I’ve been a loyal Starbucks customer for years. My affection and love for Starbucks runs so deep that I even worked for the company for a few years after college. It was during my stent as a Starbucks Partner that the value of connecting with every individual customer was ingrained into me. Greeting the customer within seconds of stepping in the door, writing names on cups, and engaging in conversation while crafting each drink are all expectations Starbucks has for each of it’s Partners so that the hallmark of the company remains legendary customer service and a welcoming, third place environment.
Yesterday during a visit to the Gervais Street Starbucks here in Columbia, SC I was jolted by a change in my normal Starbucks routine. After the Partner (who honestly had the personality of a wet paper bag) rang my order into the POS system, a sticker printed near the espresso machine. The sticker had my drink order nicely printed on it. I asked the Barista if she wanted my name to write on the cup. She told me no, that Starbucks has decided to do away with writing names on cups and marking cups by hand and that going forward Starbucks will use a label maker to mark each cup. I questioned the change and asked if Howard Shultz is aware that one of the distinguishing factors of his company is being eliminated. I was then told that the label maker and no longer writing names on cups is Starbucks’ latest idea to make them a more efficient and profitable company.
Since that experience I’ve contacted Starbucks’ corporate office as well as the District Manager. Both have assured me that Starbucks as a whole has not changed the policy regarding cup marking. By the end of my conversation with the District Manager, I was being offered a job at a new store opening soon. (Guess my passion for the company is a bit high.)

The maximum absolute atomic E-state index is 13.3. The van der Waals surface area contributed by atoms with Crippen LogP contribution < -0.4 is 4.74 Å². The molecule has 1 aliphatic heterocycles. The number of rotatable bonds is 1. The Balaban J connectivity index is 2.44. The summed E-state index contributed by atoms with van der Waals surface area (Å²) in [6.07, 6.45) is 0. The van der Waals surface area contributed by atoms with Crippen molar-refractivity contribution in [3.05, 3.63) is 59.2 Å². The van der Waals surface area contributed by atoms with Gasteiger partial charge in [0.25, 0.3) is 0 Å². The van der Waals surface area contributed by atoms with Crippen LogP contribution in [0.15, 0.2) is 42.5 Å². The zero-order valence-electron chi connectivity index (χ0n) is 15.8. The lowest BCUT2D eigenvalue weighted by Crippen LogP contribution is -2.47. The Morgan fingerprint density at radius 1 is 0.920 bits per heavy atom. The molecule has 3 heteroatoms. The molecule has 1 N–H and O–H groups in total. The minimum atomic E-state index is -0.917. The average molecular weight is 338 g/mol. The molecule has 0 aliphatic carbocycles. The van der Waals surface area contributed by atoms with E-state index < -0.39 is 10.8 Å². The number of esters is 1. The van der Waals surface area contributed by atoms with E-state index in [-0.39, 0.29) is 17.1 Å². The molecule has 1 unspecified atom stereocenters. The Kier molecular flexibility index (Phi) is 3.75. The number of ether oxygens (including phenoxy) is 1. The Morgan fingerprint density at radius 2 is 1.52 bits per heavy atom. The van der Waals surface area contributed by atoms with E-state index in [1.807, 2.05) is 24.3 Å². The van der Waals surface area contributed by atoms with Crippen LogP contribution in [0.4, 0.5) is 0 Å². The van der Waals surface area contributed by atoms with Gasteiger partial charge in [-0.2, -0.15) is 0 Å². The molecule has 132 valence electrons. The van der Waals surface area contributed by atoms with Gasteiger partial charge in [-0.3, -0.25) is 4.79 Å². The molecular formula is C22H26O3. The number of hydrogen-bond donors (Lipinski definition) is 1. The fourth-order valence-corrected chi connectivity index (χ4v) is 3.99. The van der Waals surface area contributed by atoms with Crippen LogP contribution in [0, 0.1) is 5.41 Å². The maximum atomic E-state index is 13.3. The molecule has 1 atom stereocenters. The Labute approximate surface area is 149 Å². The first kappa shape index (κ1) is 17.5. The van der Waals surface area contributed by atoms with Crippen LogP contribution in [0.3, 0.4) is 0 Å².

So why do I care so much about names on cups? Without taking the time to connect with each customer (including writing names on cups), engaging in conversation, and creating a hospitable environment, Starbucks is nothing more than a glorified McDonalds. I believe there is power in knowing a person’s name. For many, their daily trip to Starbucks may be the only time their name is ever spoken during the day or they’re asked “how are you doing.” And while the conversation may be surface level, I believe there’s a since of community and belonging that’s formed during repeated Starbucks visits. I do however realize Starbucks is a for profit business and names on cups and their “third place” methods are part of a greater business model, but for years these values and practices are what has distinguished the company from it’s competitors and created a loyal customer base.
This morning I decided to take my business elsewhere. There’s a new locally owned coffee shop called Drip, located in Five Points. Maybe it’s selfish, but I’d rather take my business to a locally owned business that values the consumer. In my mind I hear the old Cheers theme song…
Sometimes you want to go—
Where everybody knows your name,
and they’re always glad you came.
You wanna be where you can see,
our troubles are all the same
You wanna be where everybody knows
7/25/11 Update: My post has caused much chatter/debate/yelling/kicking/cussing/conversation at StarbucksGossip.com and StarbucksMelody.com. I tend to side with the views expressed on StarbucksMelody.com: “The heart of the Starbucks Experience must be preserved. I am not actually stating whether there should or should not be handwritten drink cups. That’s not the relevant conversation. The relevant conversation is ‘Does this affect the experience?’ and ‘how, when, and why can label makers be introduced or should they be introduced at all into the stores?’ Looking back to the thoughts on the yardstick we measure ourselves by, ‘how would you feel if you walked into 1912 Pike Place (the original Starbucks) and the partner slapped a drink label on the cup?’